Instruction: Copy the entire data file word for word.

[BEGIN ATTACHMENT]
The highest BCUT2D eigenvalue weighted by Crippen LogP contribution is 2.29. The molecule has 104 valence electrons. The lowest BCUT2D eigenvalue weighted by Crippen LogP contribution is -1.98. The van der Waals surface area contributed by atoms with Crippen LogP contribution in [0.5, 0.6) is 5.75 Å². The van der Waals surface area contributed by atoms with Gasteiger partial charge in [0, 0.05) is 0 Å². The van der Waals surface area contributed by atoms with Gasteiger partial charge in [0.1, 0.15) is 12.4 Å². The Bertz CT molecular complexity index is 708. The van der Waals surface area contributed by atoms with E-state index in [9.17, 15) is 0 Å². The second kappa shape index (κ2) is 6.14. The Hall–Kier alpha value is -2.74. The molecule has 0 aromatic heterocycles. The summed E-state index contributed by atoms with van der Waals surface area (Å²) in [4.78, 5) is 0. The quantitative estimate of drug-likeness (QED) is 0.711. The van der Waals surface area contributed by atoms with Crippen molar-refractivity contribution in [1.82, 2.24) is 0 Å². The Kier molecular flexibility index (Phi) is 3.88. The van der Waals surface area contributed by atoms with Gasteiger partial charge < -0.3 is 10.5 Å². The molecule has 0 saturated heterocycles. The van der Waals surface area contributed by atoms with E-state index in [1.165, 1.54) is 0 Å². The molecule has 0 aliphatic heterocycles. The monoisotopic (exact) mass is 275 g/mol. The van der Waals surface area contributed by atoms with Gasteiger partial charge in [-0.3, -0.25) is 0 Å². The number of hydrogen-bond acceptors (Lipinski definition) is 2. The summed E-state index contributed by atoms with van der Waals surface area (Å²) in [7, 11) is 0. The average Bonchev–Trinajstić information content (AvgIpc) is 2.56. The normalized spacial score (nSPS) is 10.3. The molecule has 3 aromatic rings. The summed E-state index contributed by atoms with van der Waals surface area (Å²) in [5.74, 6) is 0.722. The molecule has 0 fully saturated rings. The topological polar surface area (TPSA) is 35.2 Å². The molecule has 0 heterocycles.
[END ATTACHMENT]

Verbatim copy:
The highest BCUT2D eigenvalue weighted by Crippen LogP contribution is 2.29. The molecule has 104 valence electrons. The lowest BCUT2D eigenvalue weighted by Crippen LogP contribution is -1.98. The van der Waals surface area contributed by atoms with Crippen LogP contribution in [0.5, 0.6) is 5.75 Å². The van der Waals surface area contributed by atoms with Gasteiger partial charge in [0, 0.05) is 0 Å². The van der Waals surface area contributed by atoms with Gasteiger partial charge in [0.1, 0.15) is 12.4 Å². The Bertz CT molecular complexity index is 708. The van der Waals surface area contributed by atoms with E-state index in [9.17, 15) is 0 Å². The second kappa shape index (κ2) is 6.14. The Hall–Kier alpha value is -2.74. The molecule has 0 aromatic heterocycles. The summed E-state index contributed by atoms with van der Waals surface area (Å²) in [4.78, 5) is 0. The quantitative estimate of drug-likeness (QED) is 0.711. The van der Waals surface area contributed by atoms with Crippen molar-refractivity contribution in [1.82, 2.24) is 0 Å². The Kier molecular flexibility index (Phi) is 3.88. The van der Waals surface area contributed by atoms with Gasteiger partial charge < -0.3 is 10.5 Å². The molecule has 0 saturated heterocycles. The van der Waals surface area contributed by atoms with E-state index in [1.165, 1.54) is 0 Å². The molecule has 0 aliphatic heterocycles. The monoisotopic (exact) mass is 275 g/mol. The van der Waals surface area contributed by atoms with Gasteiger partial charge in [-0.3, -0.25) is 0 Å². The number of hydrogen-bond acceptors (Lipinski definition) is 2. The summed E-state index contributed by atoms with van der Waals surface area (Å²) in [7, 11) is 0. The average Bonchev–Trinajstić information content (AvgIpc) is 2.56. The normalized spacial score (nSPS) is 10.3. The molecule has 3 aromatic rings. The summed E-state index contributed by atoms with van der Waals surface area (Å²) in [5.74, 6) is 0.722. The molecule has 0 fully saturated rings. The topological polar surface area (TPSA) is 35.2 Å². The molecule has 0 heterocycles.